Scientists find hunger hormone
LONDON, England -- Scientists say they have discovered a hormone that prevents the feeling of hunger.
A natural chemical, known as PYY3-36, is normally released by the gut after eating in proportion to the amount of calories consumed.
It sends signals to the feeding circuits in the brain that convey a sense of satiety that reduces the urge to eat.
The find could lead to a new generation of safer and more effective slimming treatments for some of the one billion people around the world who are overweight or obese.
A British-led team of international researchers injected the hormone into the bloodstream of a test group and found that it tricked the brain into thinking the stomach was full.
Professor Stephen Bloom, from Imperial College London, who led the research, said: "The discovery that PYY3-36 suppresses appetite could be of huge benefit to those struggling with weight problems.
"It's what stops you having the third helping. With over a billion people across the world now extremely overweight, it is vital this problem is tackled.
Obesity is based on body mass index (BMI), which is calculated by dividing weight in kilograms by height in metres squared. A BMI of more than 30 is considered obese.
People who are overweight are at risk of other health problems, including diabetes, heart disease, strokes and certain cancers.
In the tests, 12 volunteers were infused with either PYY3-36 or salty water in a trial at Hammersmith Hospital, in west London.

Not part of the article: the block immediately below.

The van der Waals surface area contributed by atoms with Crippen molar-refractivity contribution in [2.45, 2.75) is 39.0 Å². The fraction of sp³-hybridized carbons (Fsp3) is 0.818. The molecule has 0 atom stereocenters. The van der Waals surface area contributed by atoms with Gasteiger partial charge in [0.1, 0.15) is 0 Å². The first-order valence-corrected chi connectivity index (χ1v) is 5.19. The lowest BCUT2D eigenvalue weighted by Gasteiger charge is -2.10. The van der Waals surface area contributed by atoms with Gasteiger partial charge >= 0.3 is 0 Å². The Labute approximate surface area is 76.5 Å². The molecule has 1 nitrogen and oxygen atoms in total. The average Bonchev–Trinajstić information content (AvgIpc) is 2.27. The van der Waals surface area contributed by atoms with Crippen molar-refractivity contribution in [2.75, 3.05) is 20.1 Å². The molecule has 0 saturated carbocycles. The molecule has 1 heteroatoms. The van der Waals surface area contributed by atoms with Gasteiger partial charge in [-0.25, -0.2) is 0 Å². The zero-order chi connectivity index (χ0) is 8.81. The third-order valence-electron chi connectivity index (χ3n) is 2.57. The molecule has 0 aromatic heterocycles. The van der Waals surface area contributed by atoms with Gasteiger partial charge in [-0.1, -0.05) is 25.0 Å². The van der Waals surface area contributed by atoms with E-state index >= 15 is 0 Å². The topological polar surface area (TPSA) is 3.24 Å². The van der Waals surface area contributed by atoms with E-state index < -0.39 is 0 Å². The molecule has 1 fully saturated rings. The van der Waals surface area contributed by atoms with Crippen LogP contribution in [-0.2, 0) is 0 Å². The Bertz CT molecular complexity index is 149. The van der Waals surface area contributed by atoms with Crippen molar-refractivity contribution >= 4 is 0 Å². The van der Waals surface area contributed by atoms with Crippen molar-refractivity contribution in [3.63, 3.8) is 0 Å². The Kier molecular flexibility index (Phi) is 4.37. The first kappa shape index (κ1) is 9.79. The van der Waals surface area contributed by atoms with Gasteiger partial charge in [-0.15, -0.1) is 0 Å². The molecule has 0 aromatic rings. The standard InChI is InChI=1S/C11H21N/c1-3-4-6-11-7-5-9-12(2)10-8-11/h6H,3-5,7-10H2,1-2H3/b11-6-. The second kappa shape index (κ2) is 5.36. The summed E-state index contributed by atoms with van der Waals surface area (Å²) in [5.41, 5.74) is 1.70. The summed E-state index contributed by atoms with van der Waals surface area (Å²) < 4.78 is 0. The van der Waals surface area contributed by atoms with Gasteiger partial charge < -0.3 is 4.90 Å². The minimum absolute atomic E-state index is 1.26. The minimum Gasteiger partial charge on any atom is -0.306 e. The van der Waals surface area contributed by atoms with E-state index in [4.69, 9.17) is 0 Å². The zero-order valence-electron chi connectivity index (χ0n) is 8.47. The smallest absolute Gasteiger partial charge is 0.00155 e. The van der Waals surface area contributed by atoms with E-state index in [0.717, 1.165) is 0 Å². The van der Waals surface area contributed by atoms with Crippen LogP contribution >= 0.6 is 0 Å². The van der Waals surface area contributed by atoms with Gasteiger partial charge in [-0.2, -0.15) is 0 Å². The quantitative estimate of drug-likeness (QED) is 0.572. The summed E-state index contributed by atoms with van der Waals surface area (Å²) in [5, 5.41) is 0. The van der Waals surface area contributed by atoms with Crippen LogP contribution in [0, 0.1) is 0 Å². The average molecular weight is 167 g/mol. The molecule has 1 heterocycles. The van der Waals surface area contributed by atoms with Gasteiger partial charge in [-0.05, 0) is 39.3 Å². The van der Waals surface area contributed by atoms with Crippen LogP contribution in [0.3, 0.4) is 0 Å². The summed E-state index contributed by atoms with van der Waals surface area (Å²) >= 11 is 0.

Two hours later, they were offered an unlimited buffet meal. The hormone group's average calorie intake dropped by a third over the next 24 hours.
Those who were given PYY3-36 also reported an up to 40 percent drop in their feelings of hunger for 12 hours after the treatment.
The research, published in the journal Nature, is part of an ongoing investigation at Imperial College into human drives such as appetite.
Team member Dr Rachel Batterham said: "The results show the hormone PYY3-36 could help in tackling the problem of obesity.
"Rather than using extreme measures such as dieting pills, or even surgery, PYY3-36 should be able to provide a far safer and effective alternative."
Professor Rory Shaw, medical director at Hammersmith Hospital, said: "We have always known that hunger is determined by complex interactions between the brain, hormones and enzymes in the gut.
"But this discovery -- that administering a particular hormone can actually reduce appetite -- is a major step forward on the road to the development of a new, safe and effective treatment for obesity."
Bloom said: "It may be possible to identify foods which cause the release of more PYY3-36, helping to naturally limit appetite, or it may be possible to create a tablet with a similar effect, providing an excellent, natural and safe long-term treatment for obesity."
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